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Two young Ugandan entrepreneurs selected for new three-year Anzisha Prize Fellowships

Jovia Nassuna Kintu, Uganda, 21 – Jovia manufactures and sells affordable organic shampoo, conditioner, and other hair products. She founded Kia Cosmetics to provide women with an alternative to haircare products containing chemical additives

The Anzisha Prize (AnzishaPrize.org) has revealed their top 26 entrepreneurs for 2021. The entrepreneurs, who are between the ages of 18 and 22, will each receive more than US$5,000 in funding and more than US$15,000 worth of venture building support services over three years, which are aligned with the prestigious fellowship’s new structure of enabling young people to receive the financial and mentoring support they need to succeed.

“We’ve seen clearly that a transition from secondary or tertiary education directly into sustainable entrepreneurship requires both financial and learning support,” comments Josh Adler, Executive Director of the Anzisha Prize. “Through our long-term partnership with the Mastercard Foundation, we’re thrilled to not only announce an increase in the number of fellowships we can offer each year, but also in the monetary support each venture will receive.”

The 2021 Anzisha Fellows were selected from hundreds of applications across the Africa, and passed multiple stages of vetting and evaluation. Applicants were from countries such as Mali, Togo, South Africa, and Madagascar and running businesses in education, health, agriculture, manufacturing, energy, and beauty. These young Africans are demonstrating how it’s possible to pursue entrepreneurship as career in the face of the pandemic.

Increased support for the top 26 entrepreneurs

In selecting 26 fellows this year, the annual Anzisha Prize fellowship has more than doubled in size since its first selection process, which included 12 innovative, young, African entrepreneurs in 2011. In that time, Anzisha’s venture building support team has worked closely with over 150 early-age entrepreneurs in over 30 African countries. We have developed a pioneering approach to coaching, skills-development, and business support that has now been packaged into a three-year learning journey.

“Our fellowship offering has essentially been reframed as an alternative or accompaniment to university education for entrepreneurs in this age group,” adds Adler. “The grand prizes, which recognized achievement prior to selection as a fellow, will now recognize excellence from young entrepreneurs who role model job creation, venture growth, storytelling, and process improvements during their fellowship.”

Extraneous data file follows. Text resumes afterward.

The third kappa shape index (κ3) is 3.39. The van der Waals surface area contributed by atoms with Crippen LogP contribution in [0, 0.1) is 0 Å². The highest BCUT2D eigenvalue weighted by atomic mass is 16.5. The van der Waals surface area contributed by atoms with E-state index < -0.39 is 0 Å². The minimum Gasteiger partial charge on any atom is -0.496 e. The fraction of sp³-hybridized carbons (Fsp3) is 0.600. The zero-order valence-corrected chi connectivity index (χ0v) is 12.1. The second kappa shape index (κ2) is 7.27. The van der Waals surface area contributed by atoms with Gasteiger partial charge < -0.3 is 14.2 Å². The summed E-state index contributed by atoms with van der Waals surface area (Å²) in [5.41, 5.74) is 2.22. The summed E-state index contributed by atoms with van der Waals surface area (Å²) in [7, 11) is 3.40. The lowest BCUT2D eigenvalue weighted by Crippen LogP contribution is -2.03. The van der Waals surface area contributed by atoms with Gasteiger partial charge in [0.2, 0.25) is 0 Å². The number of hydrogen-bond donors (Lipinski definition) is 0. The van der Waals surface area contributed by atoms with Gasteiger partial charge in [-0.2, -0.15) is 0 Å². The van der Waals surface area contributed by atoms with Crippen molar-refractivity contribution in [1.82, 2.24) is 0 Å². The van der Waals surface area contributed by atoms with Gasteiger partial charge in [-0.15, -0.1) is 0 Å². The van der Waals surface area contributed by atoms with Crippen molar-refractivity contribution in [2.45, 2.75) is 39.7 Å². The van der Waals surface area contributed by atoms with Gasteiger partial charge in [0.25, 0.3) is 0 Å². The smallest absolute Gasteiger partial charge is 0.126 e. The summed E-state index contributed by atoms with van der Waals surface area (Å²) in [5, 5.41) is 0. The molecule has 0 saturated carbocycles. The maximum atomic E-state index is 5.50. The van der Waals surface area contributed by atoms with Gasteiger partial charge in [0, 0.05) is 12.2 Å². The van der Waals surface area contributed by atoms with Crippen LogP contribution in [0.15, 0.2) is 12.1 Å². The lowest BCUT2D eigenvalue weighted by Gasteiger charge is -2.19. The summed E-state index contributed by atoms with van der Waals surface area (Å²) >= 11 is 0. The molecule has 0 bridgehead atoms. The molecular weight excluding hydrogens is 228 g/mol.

The selected top 26 entrepreneurs represent 17 countries with 30% being Francophone. They include Côte d’Ivoire, the Democratic Republic of Congo (DRC), Kenya, Madagascar, Nigeria, Mali, South Africa, Tanzania, Togo, Uganda, and Zimbabwe. Nigeria has the largest cohort with four in the top 26. Young women are well represented, making up 10 of the 26 entrepreneurs.

“Young African entrepreneurs have continuously shown that they can rise to the challenge when given an opportunity. And what a challenging 19 months it has been for our world. Yet the calibre of innovators we consistently see apply to this program, prove that the rebuilding and reimagining of economies can be entrusted to young people. We are committed to supporting the growth of the Anzisha Prize and betting on the potential of young entrepreneurs to drive transformation,” says Philip Cotton, Director of Human Capital Development at the Mastercard Foundation.

After the selection process, the entrepreneurs will participate in a virtual induction boot camp for 10 days where they will engage with business leaders and past winners of the prize. The boot camp will prepare them for what lies ahead over the next three years.

To find out more about how the top 26 were selected this year, watch The Quest (bit.ly/3CdgdJj) – a four-part series that follows the Anzisha Prize team and their search for Africa’s youngest, most exciting entrepreneurs.

Anzisha Prize applications for the 2022 cohort of young business owners opens on 20 October 2021. Eligible entrepreneurs are advised to download the application guide or apply for the prize at Anzishaprize.org/apply.

The 2021 Anzisha Prize Fellows are:

Jovia is a 21-year-old entrepreneur from Kambala, Uganda. She is currently a second year at Makerere University studying Industrial and Fine arts. She aims at encouraging men and women to embrace and love their natural African hair and to not use any chemicals to tame it.